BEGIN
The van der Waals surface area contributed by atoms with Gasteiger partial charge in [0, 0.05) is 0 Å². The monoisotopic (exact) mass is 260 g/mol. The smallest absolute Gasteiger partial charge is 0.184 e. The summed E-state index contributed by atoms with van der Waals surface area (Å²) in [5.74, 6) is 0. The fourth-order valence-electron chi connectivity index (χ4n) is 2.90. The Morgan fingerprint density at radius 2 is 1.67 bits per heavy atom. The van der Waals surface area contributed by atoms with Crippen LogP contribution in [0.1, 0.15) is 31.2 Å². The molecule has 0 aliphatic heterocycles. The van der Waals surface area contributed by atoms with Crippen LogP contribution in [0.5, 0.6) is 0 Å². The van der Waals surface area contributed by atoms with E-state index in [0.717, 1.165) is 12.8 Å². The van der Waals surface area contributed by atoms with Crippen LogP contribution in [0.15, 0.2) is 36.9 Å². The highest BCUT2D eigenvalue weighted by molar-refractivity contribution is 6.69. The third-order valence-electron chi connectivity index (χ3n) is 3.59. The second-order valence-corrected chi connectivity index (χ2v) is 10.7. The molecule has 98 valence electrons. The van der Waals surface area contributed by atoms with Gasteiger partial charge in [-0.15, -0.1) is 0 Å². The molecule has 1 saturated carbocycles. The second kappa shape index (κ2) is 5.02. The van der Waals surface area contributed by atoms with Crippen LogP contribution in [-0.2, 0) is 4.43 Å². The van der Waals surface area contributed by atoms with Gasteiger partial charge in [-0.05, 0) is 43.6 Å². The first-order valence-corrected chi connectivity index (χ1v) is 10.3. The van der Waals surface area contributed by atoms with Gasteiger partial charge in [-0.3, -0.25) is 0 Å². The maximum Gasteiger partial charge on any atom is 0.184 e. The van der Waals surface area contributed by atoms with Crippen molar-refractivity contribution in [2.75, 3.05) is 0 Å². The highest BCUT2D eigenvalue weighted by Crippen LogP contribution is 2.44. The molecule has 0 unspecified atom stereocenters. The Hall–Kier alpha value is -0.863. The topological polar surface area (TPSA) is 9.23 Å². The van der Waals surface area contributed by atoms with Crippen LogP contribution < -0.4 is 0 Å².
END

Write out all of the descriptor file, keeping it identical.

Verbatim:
The van der Waals surface area contributed by atoms with Gasteiger partial charge in [0, 0.05) is 0 Å². The monoisotopic (exact) mass is 260 g/mol. The smallest absolute Gasteiger partial charge is 0.184 e. The summed E-state index contributed by atoms with van der Waals surface area (Å²) in [5.74, 6) is 0. The fourth-order valence-electron chi connectivity index (χ4n) is 2.90. The Morgan fingerprint density at radius 2 is 1.67 bits per heavy atom. The van der Waals surface area contributed by atoms with Crippen LogP contribution in [0.1, 0.15) is 31.2 Å². The molecule has 0 aliphatic heterocycles. The van der Waals surface area contributed by atoms with Crippen LogP contribution in [0.5, 0.6) is 0 Å². The van der Waals surface area contributed by atoms with E-state index in [0.717, 1.165) is 12.8 Å². The van der Waals surface area contributed by atoms with Crippen LogP contribution in [0.15, 0.2) is 36.9 Å². The highest BCUT2D eigenvalue weighted by molar-refractivity contribution is 6.69. The third-order valence-electron chi connectivity index (χ3n) is 3.59. The second-order valence-corrected chi connectivity index (χ2v) is 10.7. The molecule has 98 valence electrons. The van der Waals surface area contributed by atoms with Gasteiger partial charge in [-0.15, -0.1) is 0 Å². The molecule has 1 saturated carbocycles. The second kappa shape index (κ2) is 5.02. The van der Waals surface area contributed by atoms with Crippen LogP contribution in [-0.2, 0) is 4.43 Å². The van der Waals surface area contributed by atoms with Gasteiger partial charge in [-0.05, 0) is 43.6 Å². The first-order valence-corrected chi connectivity index (χ1v) is 10.3. The van der Waals surface area contributed by atoms with Gasteiger partial charge in [-0.3, -0.25) is 0 Å². The maximum Gasteiger partial charge on any atom is 0.184 e. The van der Waals surface area contributed by atoms with Crippen molar-refractivity contribution in [2.75, 3.05) is 0 Å². The highest BCUT2D eigenvalue weighted by Crippen LogP contribution is 2.44. The molecule has 0 unspecified atom stereocenters. The Hall–Kier alpha value is -0.863. The topological polar surface area (TPSA) is 9.23 Å². The van der Waals surface area contributed by atoms with Crippen LogP contribution < -0.4 is 0 Å².